Institute of Archaeology


MA Comparative Art and Archaeology Programme Structure

Please note that this degree will not be running until 2023-24

Degree Handbook


The degree programme will be available either full-time over one calendar year or part-time over two calendar years (commencing September). Students will be required to take a core course and two further MA level courses in addition to writing a dissertation.

Core Modules

All students must take the following:

  • Nature, culture and the languages of art: theories and methodologies of art interpretation (ARCL0174, 15 credits, 11 weeks) Not available until 2023-24
  • Social and material contexts of art: comparative approaches to art explanation (ARCL0176, 15 credits, 11 weeks) Not available until 2023-24

Option Modules

Students choose to follow two further option courses up to the value of 60 credits: at least one Institute art course (see below), and an additional course from this list or from a range of language, history and archaeology options chosen in consultation with the Course Co-ordinator. Please note not all courses are available every year.  The Institute art courses available to students taking this course are still under discussion, but the most popular choices include:

Students interested in specialising in the art of one of the other regions for which we lack a special art option but offer a general archaeological course may do so if they have a suitable background and some idea of the general area in which they might develop a dissertation topic. Arrangements can be made for their essays for these courses to focus on art related topics. Applicants wishing to take advantage of this possibility should be sure to mention it in their application, so we can discuss suitable provision at the interview.

Regional options where this arrangement can be made include: The Aegean from the First farmers to Minoan States, Late Bronze Age Aegean, Later European Prehistory, Egyptian Archaeology, Near East Later Prehistory to the Iron Age, Palaeolithic and Neolithic Societies in the Near East, Issues in African Archaeology.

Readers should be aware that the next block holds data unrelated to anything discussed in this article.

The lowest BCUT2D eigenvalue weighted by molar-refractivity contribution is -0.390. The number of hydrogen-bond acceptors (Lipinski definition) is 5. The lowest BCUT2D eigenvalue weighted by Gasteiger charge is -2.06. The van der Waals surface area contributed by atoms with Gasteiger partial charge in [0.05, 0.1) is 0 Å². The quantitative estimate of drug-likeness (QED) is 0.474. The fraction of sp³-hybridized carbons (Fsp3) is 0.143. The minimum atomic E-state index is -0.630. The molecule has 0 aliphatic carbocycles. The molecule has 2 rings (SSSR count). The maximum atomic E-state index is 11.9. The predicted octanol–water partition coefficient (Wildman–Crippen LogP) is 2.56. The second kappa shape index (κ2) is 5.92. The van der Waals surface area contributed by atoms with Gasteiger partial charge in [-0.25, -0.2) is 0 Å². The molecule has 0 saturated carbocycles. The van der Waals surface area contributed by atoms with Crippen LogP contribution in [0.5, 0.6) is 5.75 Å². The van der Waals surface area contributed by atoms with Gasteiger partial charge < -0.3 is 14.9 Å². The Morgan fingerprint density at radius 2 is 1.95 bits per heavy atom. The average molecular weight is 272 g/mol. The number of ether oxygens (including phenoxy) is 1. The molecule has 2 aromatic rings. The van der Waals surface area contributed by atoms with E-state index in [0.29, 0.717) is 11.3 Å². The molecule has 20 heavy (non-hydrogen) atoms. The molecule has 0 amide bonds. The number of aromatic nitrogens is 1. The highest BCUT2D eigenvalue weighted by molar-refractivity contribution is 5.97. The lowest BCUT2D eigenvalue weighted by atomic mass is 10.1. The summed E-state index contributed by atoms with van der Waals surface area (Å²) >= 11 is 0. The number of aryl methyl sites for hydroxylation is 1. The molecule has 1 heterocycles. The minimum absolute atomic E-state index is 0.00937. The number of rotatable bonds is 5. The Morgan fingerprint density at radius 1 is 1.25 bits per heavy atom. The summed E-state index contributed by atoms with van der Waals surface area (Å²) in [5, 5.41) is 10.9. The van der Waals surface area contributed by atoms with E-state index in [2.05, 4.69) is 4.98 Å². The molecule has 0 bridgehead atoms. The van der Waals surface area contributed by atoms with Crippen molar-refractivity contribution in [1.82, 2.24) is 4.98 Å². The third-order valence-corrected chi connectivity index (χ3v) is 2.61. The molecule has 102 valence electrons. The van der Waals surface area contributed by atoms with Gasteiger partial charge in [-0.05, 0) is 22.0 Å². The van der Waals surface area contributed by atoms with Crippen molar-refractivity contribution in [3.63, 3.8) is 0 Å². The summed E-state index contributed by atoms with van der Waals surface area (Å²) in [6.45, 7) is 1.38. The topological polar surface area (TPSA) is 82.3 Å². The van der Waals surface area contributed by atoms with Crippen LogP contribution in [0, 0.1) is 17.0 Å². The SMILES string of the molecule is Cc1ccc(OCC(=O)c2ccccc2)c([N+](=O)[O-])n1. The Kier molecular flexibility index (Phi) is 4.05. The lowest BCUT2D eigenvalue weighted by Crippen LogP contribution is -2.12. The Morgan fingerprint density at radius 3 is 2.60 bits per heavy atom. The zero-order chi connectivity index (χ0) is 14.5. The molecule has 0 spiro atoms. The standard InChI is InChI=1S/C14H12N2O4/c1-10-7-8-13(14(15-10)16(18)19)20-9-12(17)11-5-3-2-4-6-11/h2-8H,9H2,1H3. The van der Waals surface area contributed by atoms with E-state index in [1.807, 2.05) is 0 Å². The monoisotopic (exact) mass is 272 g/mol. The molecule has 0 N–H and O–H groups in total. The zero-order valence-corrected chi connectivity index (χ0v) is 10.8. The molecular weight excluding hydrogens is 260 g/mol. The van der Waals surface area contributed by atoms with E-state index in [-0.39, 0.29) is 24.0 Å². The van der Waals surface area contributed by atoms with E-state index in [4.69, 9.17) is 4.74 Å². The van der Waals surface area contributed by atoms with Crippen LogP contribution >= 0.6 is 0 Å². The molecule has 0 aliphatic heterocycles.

Students also have access to appropriate options from other colleges with the University of London, subject to the approval of the course co-ordinator and college authorities. These include courses at SOAS, for example The Hindu Temple and The Art and Archaeology of the Silk Road, and at Kings College London, for example Greek Sculpture and Ancient Mosaics: Making and Meaning. 


(90 credits) - All students are asked to write a dissertation (15,000 words long) which is the result of an individual research project undertaken during the course. This can be on any approved topic relevant to the degree and to the taught components selected. Students are assigned a Supervisor to guide the main stages of the work.

Examples of past projects include:

  • representations of the human figure in Bronze Age Aegean glyptic
  • art and power in the sanctuaries at Roman Aphrodisias and Hellenistic Nemrud Dagh
  • the cultural context of the Easter Island statue of Hoa Hakananai'a
  • modes of anthropomorphic representation in Neolithic and Copper Age Italy
  • a comparative study of religious architecture
  • facial representation in the Chinese bronzes of Sanxingdui